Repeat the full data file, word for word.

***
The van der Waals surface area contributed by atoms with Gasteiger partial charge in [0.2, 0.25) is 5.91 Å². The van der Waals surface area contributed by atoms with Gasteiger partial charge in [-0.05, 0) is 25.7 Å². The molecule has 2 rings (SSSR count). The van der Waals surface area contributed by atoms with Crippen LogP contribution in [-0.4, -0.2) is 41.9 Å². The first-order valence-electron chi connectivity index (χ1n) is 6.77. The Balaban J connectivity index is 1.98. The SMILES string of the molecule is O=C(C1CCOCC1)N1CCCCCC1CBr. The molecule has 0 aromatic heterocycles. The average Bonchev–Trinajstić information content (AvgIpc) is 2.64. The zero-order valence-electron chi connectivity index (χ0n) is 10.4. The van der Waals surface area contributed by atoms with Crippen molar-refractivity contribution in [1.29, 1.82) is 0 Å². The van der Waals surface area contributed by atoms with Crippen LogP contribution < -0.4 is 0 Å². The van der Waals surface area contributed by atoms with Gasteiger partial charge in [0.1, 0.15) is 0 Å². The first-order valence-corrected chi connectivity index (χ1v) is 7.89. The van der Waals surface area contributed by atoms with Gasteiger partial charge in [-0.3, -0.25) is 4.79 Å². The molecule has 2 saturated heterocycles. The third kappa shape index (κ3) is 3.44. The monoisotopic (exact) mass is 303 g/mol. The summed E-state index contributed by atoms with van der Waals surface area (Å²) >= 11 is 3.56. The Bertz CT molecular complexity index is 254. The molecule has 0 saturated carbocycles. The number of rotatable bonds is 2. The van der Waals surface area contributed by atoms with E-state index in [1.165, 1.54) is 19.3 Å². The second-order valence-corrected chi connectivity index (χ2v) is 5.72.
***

The van der Waals surface area contributed by atoms with Gasteiger partial charge in [0.2, 0.25) is 5.91 Å². The van der Waals surface area contributed by atoms with Gasteiger partial charge in [-0.05, 0) is 25.7 Å². The molecule has 2 rings (SSSR count). The van der Waals surface area contributed by atoms with Crippen LogP contribution in [-0.4, -0.2) is 41.9 Å². The first-order valence-electron chi connectivity index (χ1n) is 6.77. The Balaban J connectivity index is 1.98. The SMILES string of the molecule is O=C(C1CCOCC1)N1CCCCCC1CBr. The molecule has 0 aromatic heterocycles. The average Bonchev–Trinajstić information content (AvgIpc) is 2.64. The zero-order valence-electron chi connectivity index (χ0n) is 10.4. The van der Waals surface area contributed by atoms with Crippen molar-refractivity contribution in [1.29, 1.82) is 0 Å². The van der Waals surface area contributed by atoms with Crippen LogP contribution < -0.4 is 0 Å². The van der Waals surface area contributed by atoms with Gasteiger partial charge in [0.1, 0.15) is 0 Å². The first-order valence-corrected chi connectivity index (χ1v) is 7.89. The van der Waals surface area contributed by atoms with Gasteiger partial charge in [-0.3, -0.25) is 4.79 Å². The molecule has 2 saturated heterocycles. The third kappa shape index (κ3) is 3.44. The monoisotopic (exact) mass is 303 g/mol. The summed E-state index contributed by atoms with van der Waals surface area (Å²) >= 11 is 3.56. The Bertz CT molecular complexity index is 254. The molecule has 0 saturated carbocycles. The number of rotatable bonds is 2. The van der Waals surface area contributed by atoms with E-state index in [1.165, 1.54) is 19.3 Å². The second-order valence-corrected chi connectivity index (χ2v) is 5.72.